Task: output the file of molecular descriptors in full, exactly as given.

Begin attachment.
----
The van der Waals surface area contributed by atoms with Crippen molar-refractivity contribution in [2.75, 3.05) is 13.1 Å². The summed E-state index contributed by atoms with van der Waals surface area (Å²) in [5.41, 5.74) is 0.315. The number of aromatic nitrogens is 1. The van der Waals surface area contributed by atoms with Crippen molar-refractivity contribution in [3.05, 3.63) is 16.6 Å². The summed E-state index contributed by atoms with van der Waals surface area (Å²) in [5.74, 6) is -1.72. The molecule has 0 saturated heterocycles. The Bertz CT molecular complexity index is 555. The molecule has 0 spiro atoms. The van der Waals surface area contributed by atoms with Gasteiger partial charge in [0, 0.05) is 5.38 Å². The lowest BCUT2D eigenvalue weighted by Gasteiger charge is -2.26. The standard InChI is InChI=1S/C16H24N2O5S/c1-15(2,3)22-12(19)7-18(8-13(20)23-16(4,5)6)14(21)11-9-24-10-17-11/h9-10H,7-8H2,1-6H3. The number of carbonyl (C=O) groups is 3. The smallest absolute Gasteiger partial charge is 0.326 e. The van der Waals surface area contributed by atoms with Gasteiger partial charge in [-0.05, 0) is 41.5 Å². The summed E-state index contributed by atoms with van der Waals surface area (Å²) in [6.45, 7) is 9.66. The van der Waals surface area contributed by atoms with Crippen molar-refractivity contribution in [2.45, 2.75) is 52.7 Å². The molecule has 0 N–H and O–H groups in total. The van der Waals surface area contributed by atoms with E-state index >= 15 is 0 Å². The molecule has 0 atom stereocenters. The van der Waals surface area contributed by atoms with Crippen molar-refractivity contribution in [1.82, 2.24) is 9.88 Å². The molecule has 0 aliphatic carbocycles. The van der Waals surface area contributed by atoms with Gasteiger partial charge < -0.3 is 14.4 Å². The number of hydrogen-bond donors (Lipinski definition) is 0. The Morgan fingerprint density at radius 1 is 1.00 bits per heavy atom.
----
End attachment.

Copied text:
The van der Waals surface area contributed by atoms with Crippen molar-refractivity contribution in [2.75, 3.05) is 13.1 Å². The summed E-state index contributed by atoms with van der Waals surface area (Å²) in [5.41, 5.74) is 0.315. The number of aromatic nitrogens is 1. The van der Waals surface area contributed by atoms with Crippen molar-refractivity contribution in [3.05, 3.63) is 16.6 Å². The summed E-state index contributed by atoms with van der Waals surface area (Å²) in [5.74, 6) is -1.72. The molecule has 0 saturated heterocycles. The Bertz CT molecular complexity index is 555. The molecule has 0 spiro atoms. The van der Waals surface area contributed by atoms with Gasteiger partial charge in [0, 0.05) is 5.38 Å². The lowest BCUT2D eigenvalue weighted by Gasteiger charge is -2.26. The standard InChI is InChI=1S/C16H24N2O5S/c1-15(2,3)22-12(19)7-18(8-13(20)23-16(4,5)6)14(21)11-9-24-10-17-11/h9-10H,7-8H2,1-6H3. The number of carbonyl (C=O) groups is 3. The smallest absolute Gasteiger partial charge is 0.326 e. The van der Waals surface area contributed by atoms with Gasteiger partial charge in [-0.05, 0) is 41.5 Å². The summed E-state index contributed by atoms with van der Waals surface area (Å²) in [6.45, 7) is 9.66. The van der Waals surface area contributed by atoms with Crippen molar-refractivity contribution in [2.45, 2.75) is 52.7 Å². The molecule has 0 N–H and O–H groups in total. The van der Waals surface area contributed by atoms with E-state index >= 15 is 0 Å². The molecule has 0 atom stereocenters. The van der Waals surface area contributed by atoms with Crippen molar-refractivity contribution in [1.82, 2.24) is 9.88 Å². The molecule has 0 aliphatic carbocycles. The van der Waals surface area contributed by atoms with Gasteiger partial charge < -0.3 is 14.4 Å². The number of hydrogen-bond donors (Lipinski definition) is 0. The Morgan fingerprint density at radius 1 is 1.00 bits per heavy atom.